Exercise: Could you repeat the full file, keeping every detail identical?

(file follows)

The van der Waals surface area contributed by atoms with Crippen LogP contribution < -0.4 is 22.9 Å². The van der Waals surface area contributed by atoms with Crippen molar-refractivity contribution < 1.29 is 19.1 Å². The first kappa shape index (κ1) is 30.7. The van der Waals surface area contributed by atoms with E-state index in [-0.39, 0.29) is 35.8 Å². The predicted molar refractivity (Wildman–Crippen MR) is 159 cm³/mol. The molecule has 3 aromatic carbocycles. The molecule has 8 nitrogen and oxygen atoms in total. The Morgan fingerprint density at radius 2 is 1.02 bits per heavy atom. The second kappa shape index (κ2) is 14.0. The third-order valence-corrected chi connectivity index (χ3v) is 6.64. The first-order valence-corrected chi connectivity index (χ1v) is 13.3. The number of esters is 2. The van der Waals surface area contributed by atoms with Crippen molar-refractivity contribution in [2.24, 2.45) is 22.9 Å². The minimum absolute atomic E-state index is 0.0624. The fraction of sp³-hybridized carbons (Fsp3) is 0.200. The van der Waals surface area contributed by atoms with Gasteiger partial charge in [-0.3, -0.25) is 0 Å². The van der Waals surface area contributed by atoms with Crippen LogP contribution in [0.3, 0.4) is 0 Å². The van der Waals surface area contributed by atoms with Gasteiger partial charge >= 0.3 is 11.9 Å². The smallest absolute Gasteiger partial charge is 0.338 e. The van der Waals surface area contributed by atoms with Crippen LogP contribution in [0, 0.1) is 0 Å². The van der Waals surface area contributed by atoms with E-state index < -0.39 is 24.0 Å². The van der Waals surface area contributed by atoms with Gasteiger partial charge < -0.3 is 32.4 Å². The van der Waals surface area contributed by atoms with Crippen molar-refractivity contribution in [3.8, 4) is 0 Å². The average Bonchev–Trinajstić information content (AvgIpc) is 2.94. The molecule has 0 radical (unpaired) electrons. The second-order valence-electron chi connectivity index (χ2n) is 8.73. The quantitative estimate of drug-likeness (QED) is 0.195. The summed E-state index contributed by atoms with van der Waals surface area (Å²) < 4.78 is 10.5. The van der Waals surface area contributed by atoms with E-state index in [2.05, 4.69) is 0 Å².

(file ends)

The van der Waals surface area contributed by atoms with Crippen LogP contribution < -0.4 is 22.9 Å². The van der Waals surface area contributed by atoms with Crippen molar-refractivity contribution < 1.29 is 19.1 Å². The first kappa shape index (κ1) is 30.7. The van der Waals surface area contributed by atoms with E-state index in [-0.39, 0.29) is 35.8 Å². The predicted molar refractivity (Wildman–Crippen MR) is 159 cm³/mol. The molecule has 3 aromatic carbocycles. The molecule has 8 nitrogen and oxygen atoms in total. The Morgan fingerprint density at radius 2 is 1.02 bits per heavy atom. The second kappa shape index (κ2) is 14.0. The third-order valence-corrected chi connectivity index (χ3v) is 6.64. The first-order valence-corrected chi connectivity index (χ1v) is 13.3. The number of esters is 2. The van der Waals surface area contributed by atoms with Crippen molar-refractivity contribution in [2.24, 2.45) is 22.9 Å². The minimum absolute atomic E-state index is 0.0624. The fraction of sp³-hybridized carbons (Fsp3) is 0.200. The van der Waals surface area contributed by atoms with Gasteiger partial charge in [-0.3, -0.25) is 0 Å². The van der Waals surface area contributed by atoms with Crippen LogP contribution in [0.3, 0.4) is 0 Å². The van der Waals surface area contributed by atoms with Gasteiger partial charge >= 0.3 is 11.9 Å². The smallest absolute Gasteiger partial charge is 0.338 e. The van der Waals surface area contributed by atoms with Crippen LogP contribution in [0, 0.1) is 0 Å². The van der Waals surface area contributed by atoms with E-state index < -0.39 is 24.0 Å². The van der Waals surface area contributed by atoms with Gasteiger partial charge < -0.3 is 32.4 Å². The van der Waals surface area contributed by atoms with Crippen molar-refractivity contribution in [3.8, 4) is 0 Å². The average Bonchev–Trinajstić information content (AvgIpc) is 2.94. The molecule has 0 radical (unpaired) electrons. The second-order valence-electron chi connectivity index (χ2n) is 8.73. The quantitative estimate of drug-likeness (QED) is 0.195. The summed E-state index contributed by atoms with van der Waals surface area (Å²) < 4.78 is 10.5. The van der Waals surface area contributed by atoms with E-state index in [2.05, 4.69) is 0 Å².